Much the way we record actual conversations in our Real Housewives of New York City episode recaps because they break our minds, Daily News columnist Joanna Molloy has taken to transcribing moments from the trial of Anthony Marshall, Brooke Astor's son. It appears to be crushing her soul, and in this conversation about Brooke's mental state (even shortly after 9/11, Annette de la Renta testified, Brooke couldn't remember the attacks) you can see why:
Yet at Christmas 2001, Brooke gave her a necklace, which she accepted. "You felt completely comfortable accepting that piece of jewelry from Brooke?" questioned Warner. "Yes I did," de la Renta, in a neutral cocoa-powder coat, answered.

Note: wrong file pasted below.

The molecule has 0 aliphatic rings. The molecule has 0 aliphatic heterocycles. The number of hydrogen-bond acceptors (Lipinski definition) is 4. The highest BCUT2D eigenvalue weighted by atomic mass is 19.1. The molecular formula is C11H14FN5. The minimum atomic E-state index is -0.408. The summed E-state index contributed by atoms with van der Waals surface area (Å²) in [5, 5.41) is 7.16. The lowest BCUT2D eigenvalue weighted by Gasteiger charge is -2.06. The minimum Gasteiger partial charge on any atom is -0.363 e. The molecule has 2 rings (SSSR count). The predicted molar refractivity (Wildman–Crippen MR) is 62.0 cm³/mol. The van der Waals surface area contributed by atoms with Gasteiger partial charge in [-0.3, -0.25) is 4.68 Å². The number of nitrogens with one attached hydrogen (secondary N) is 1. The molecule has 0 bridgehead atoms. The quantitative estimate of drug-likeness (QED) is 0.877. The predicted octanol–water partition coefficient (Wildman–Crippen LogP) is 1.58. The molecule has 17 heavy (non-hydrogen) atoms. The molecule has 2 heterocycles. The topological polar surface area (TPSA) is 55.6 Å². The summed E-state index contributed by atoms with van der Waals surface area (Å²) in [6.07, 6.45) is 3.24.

On Tuesday, she described it as "a gold chain sprinkled with diamonds." It had matching earrings, she added. Curious, [Marshall's lawyer Ken] Warner subpoenaed the set, and de la Renta had to bring it all to court with her in a Ziploc bag so Warner could show it to the jury. If those diamonds were "sprinkles," I'd love to see hailstones. Jurors feasted their eyes on 14 inches of concentric raindrop links embedded with faceted diamonds - 528 of them.
"You're aware, aren't you, Mrs. de la Renta, that there are 33 carats of diamonds?" Warner asked. "And that [the] insured worth is approximately $100,000?" Warner stopped short of asking de la Renta if she'd paid a gift tax. "And on Nov. 11, 2002, you accepted a lariat seed-pearl necklace, set with rubies and diamonds and one large ruby?"
"It wasn't a large ruby," said de la Renta.
Now, we haven't seen the necklace in question, but when you're talking about a necklace that has pearls, diamonds, and rubies on it, it seems silly to distinguish about sizes. God, defense lawyers are so pedantic.